What is your writing assignment?
Now that you’ve answered that question, answer this one:
What exactly is your writing assignment?
This is the first question I pose to anyone who comes to me for writing help, and it’s immensely important. If you cannot spell out exactly what your writing assignment is, you’re in serious trouble.
Teachers and professors are all the same – well, mostly the same. We are very consistent about one thing: telling you in no uncertain terms what we expect in your essay.
I know what you’re probably thinking.
“But my teacher only confuses me. That’s the very problem I’m having in writing this stupid thing. I have no idea what I’m supposed to do.”
Maybe you’re right. Like any other profession, there are always bad apples. There are good doctors and bad doctors, good lawyers and bad lawyers. And, yes, there are good teachers and bad teachers.
To be fair, there are also good students and bad students. Trust me, I know. So if your teacher falls into the “bad teacher” category, let’s acknowledge that for what it is and move forward. What I’m going to ask you to do is to play the role of the good student and to do what good students do – ask questions!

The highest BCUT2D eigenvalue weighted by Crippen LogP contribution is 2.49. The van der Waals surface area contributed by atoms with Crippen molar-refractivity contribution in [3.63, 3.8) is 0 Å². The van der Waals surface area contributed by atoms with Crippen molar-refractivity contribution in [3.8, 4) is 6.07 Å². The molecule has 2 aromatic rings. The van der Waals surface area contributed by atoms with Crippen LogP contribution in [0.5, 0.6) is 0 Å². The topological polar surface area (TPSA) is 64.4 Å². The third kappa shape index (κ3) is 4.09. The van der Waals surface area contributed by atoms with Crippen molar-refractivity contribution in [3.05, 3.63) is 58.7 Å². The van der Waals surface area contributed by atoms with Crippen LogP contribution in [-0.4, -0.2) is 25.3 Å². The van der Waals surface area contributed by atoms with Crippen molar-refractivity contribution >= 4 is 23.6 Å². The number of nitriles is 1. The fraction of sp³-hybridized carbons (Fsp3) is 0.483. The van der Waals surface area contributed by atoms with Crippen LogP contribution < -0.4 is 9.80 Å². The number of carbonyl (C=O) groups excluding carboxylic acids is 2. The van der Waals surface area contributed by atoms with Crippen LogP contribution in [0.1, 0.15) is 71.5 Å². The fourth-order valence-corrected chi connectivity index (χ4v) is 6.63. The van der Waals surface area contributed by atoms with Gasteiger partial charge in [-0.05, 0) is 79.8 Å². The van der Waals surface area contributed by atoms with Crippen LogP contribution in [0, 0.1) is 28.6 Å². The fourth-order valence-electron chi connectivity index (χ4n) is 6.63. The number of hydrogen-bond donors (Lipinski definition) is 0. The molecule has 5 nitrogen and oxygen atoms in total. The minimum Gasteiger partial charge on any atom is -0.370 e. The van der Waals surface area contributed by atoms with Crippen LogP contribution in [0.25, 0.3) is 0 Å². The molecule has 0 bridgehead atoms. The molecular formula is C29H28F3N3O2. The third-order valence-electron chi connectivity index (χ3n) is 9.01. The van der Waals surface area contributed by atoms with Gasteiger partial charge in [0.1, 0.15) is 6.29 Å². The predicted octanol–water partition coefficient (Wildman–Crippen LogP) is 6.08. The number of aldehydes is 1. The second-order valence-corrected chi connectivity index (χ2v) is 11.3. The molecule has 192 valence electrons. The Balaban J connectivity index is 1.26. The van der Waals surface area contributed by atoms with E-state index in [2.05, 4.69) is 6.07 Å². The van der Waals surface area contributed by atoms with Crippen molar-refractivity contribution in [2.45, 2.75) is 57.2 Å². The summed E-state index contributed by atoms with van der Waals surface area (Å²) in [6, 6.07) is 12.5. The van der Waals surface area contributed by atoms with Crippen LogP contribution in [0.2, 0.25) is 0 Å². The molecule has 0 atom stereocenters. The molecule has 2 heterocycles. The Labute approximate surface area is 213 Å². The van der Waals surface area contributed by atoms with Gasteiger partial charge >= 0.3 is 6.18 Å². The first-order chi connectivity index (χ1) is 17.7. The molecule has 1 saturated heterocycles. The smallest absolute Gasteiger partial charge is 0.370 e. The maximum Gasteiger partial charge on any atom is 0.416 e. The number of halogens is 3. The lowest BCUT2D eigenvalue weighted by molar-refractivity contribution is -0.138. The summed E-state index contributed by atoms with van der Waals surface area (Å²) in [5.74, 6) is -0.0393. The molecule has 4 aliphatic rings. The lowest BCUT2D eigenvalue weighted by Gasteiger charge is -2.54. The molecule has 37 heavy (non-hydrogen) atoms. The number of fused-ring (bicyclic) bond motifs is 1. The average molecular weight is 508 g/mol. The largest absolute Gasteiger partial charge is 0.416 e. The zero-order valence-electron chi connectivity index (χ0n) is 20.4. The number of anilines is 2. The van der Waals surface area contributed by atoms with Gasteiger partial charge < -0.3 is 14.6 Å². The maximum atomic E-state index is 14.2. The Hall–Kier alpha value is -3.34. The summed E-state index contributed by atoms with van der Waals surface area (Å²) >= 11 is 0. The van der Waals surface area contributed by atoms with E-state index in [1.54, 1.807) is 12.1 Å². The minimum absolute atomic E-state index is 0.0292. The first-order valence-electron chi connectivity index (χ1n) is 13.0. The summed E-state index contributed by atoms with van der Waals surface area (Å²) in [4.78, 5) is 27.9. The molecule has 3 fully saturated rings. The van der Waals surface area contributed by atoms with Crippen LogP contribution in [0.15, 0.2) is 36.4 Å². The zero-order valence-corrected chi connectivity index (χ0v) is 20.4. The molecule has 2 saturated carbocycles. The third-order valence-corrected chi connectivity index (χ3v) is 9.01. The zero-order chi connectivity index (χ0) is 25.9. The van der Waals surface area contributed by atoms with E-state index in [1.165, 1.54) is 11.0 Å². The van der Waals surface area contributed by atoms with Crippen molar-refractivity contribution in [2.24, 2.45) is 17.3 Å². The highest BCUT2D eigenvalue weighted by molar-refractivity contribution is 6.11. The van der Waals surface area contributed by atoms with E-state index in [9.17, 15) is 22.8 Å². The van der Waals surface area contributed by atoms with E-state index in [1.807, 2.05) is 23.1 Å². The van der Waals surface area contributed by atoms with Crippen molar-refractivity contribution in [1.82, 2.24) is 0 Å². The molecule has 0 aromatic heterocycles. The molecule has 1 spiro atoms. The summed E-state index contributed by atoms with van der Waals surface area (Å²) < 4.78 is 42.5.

Again, we’re assuming that your professor has not made it very clear what the writing assignment is for you and/or the other students. There could be a variety of reasons for that. Remember: these people work very hard in their jobs as instructors and often teach the same classes over and over and over again.
(In my first year of teaching, I must have taught College Writing close to 10 times.)
Since we often teach the same material over and over again, we occasionally forget to say things or to make certain assignments crystal clear. And, let’s be honest here. Teachers, like anybody else, have good days and bad days, on days and off days.
The point is – if you’re in any way uncertain about your assignment, be sure to get the instructor to clear things up for you. For the most part, instructors love questions – especially good questions. From my own experience as both a teacher and a student, I can honestly say that the key to questions is timing.
Your teacher might be unavailable for questions during class. So ask after class. Or, perhaps you’re uncomfortable with the idea of asking questions in person. Send your thoughts in an email. (This is actually a great way to be sure you get everything answered.)
Just do me one favor. Be absolutely certain you read the writing prompt (handout given during class) very closely. Nothing is more irritating than questions that are already addressed in a handout.
It’s even better if you can ask your questions with the writing assignment in hand and then take notes as your professor answers you. Such behavior is almost always apparent to teachers and often remembered during grading sessions. (Hint, hint.)
Here are some great questions to ask:
- How long should it be?
- Do I need to include outside source material?
- What kind of essay should I write? (informative, personal, etc.)
- What would an “A” paper look like?
- What should I be absolutely sure to avoid the best grade possible?
Also, think of questions specific to your situation. A lot of this is about “feeling out” your instructor to get a sense of what’s important to him or her.